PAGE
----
New paper: Are the kids alright? The effects of antidepressant use during pregnancy
When pregnant women get depressed, they often get treated with the antidepressant fluoxetine. Using this antidepressant is generally safe and can be necessary to lessen the effects of depression. Still, it has been difficult to find out if this drug has damaging long-term effects on the children of these mothers. In our latest work, we have found that adult rats behave differently when their mothers were given fluoxetine during pregnancy and breastfeeding. Social behavior and coping with stress are types of behavior that appear to be changed. The findings are published in the journal Neuropharmacology.
Fluoxetine is a so-called selective serotonin reuptake inhibitor (SSRI), which increases the concentration of the signal molecule serotonin in the small gaps between brain cells. The mechanism behind the antidepressant effect of SSRIs is still unclear, but elevated levels of serotonin may play a role. But serotonin also has a role in the development of the brain of a fetus. So if a fetus is exposed to a drug that elevates serotonin levels, does something happen to the brain, and would we still see these effects when the children are grown up?
Previous research with humans showed that children that were exposed to SSRIs can sometimes have a different social-emotional development. Some even suggested that the risk for autism spectrum disorders (ASD) is higher. But pregnant women only use antidepressants because they are depressed, which in itself is known for having effects on the child.
To make sure that we can separate the possible effects of a depression from those of the antidepressant, animals can be used. Some animal studies show differences in aggression, play behavior and sexual behavior if rats were exposed to SSRIs during development. Very often though, only one type of behavior can be tested at a time, and the time an animal is tested is limited. The results of these tests can indicate that something has gone wrong in isolation, but do not tell us how big the effects are ‘in real life’.
In our experiments, we treated healthy, female rats with fluoxetine (or a control substance) during the period of pregnancy and breastfeeding. We let their pups grow up and put them together (eight at a time) in a seminatural environment for eight days. This seminatural environment is much bigger than a usual test box and is divided in an open area (where it gets light and dark during the day) and a dark ‘burrow’ area that looks similar to the tunnels of rats under the ground. This way we could study in detail how each animal behaved and interacted with its environment and the other animals.
When we analyzed the animals’ behavior at baseline on the fourth day in the seminatural environment, we saw that both fluoxetine (FLX) exposed males and females spent more time on social behavior. More specifically, the animals were resting together and ‘cuddling’ more, compared to the control animals (passive social behavior). On the other hand, FLX-females tended to take less part in active social behavior.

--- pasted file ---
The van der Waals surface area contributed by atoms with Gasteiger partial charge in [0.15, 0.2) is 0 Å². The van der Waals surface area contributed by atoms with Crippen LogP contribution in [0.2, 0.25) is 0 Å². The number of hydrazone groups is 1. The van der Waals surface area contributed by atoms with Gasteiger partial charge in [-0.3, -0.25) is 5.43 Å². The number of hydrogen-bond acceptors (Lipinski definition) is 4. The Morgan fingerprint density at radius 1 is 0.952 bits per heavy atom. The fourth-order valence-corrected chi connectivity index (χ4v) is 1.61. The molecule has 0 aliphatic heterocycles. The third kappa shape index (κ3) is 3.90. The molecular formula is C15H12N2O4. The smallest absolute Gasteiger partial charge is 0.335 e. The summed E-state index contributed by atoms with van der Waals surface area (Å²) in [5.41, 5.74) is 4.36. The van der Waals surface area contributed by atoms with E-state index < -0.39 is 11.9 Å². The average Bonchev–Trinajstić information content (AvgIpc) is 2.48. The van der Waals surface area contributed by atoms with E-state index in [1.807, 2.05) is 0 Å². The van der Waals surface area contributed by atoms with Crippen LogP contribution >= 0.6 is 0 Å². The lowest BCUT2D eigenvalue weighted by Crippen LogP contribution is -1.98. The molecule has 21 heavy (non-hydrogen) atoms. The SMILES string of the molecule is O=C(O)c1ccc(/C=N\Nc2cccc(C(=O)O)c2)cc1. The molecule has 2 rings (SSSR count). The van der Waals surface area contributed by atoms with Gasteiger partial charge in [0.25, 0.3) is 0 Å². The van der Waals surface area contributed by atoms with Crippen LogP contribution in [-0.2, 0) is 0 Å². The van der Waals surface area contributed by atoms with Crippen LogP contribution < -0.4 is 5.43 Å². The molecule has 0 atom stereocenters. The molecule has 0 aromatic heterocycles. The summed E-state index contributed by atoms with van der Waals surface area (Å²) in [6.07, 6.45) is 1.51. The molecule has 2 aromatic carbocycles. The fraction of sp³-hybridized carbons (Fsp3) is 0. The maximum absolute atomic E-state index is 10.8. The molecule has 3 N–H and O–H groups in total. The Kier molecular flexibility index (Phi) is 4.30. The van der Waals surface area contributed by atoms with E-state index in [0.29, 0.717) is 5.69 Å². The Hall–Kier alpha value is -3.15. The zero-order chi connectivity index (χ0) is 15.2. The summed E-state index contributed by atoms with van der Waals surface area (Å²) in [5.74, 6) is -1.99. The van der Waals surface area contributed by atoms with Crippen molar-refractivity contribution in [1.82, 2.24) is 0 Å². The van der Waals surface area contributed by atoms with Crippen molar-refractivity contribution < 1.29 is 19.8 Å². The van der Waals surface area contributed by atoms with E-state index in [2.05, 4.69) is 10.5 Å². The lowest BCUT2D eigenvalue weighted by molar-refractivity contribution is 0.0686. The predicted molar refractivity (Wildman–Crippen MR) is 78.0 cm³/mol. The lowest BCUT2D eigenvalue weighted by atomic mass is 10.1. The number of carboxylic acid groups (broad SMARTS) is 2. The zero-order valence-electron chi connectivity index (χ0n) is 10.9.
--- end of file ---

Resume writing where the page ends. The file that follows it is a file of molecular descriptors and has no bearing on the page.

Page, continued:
To see if their behavior changed during and immediately after a stressful situation, we played a loud white-noise for 10 minutes. This caused the animals to run around in the burrow area much more. In the open area, it is more difficult to hide: animals that were there, mostly fled to the burrow, but some froze in the open area. The differences we saw earlier disappeared: the social behavior of exposed animals was no longer different from the control animals. However, we saw that the FLX females that liked cuddling with other rats now started to rest more alone, while the control females were instead seeking each other’s company.
Rodents groom themselves very frequently. Besides the obvious purpose of skincare, self-grooming can also be seen more during and after stressful situations. This type of self-grooming has previously been explained as displacement behavior. At baseline, especially the FLX-males behaved differently from the control-males: they self-groomed much less. But after the white noise, they started self-grooming more than before, even more than control-animals. FLX-females also spent more time on self-grooming than before the stressful situation. We believe that this increase in self-grooming is a sign of increased stress levels, and that they use self-grooming as coping mechanism.
This study showed that, in rats, SSRI exposure during and immediately after pregnancy was associated with long-term effects on social behavior and stress-coping. In addition, these differences are not equal between males and females. We also showed that the seminatural environment provides a good experimental setting, in which we can study many different behaviors and their interactions. We do have to be careful to draw big conclusions about the use of SSRIs. Even though we see that social behavior and stress-coping are different after SSRI exposure as fetus, that does not necessarily mean that these animals were worse off. Much more research is needed to map long-term effects of SSRIs on different types of behaviors.
This study is part of a collaboration between our group at UiT The Arctic University of Norway and the University of Groningen. It was funded by Helse Nord RHF.
[Summary by Roy Heijkoop]
Houwing, D. J., Heijkoop, R., Olivier, J. D., & Snoeren, E. M. (2019). Perinatal fluoxetine exposure changes social and stress-coping behavior in adult rats housed in a seminatural environment. Neuropharmacology, 151, 84-97. doi:10.1016/j.neuropharm.2019.03.037
Last updated: 30.03.2020 15:28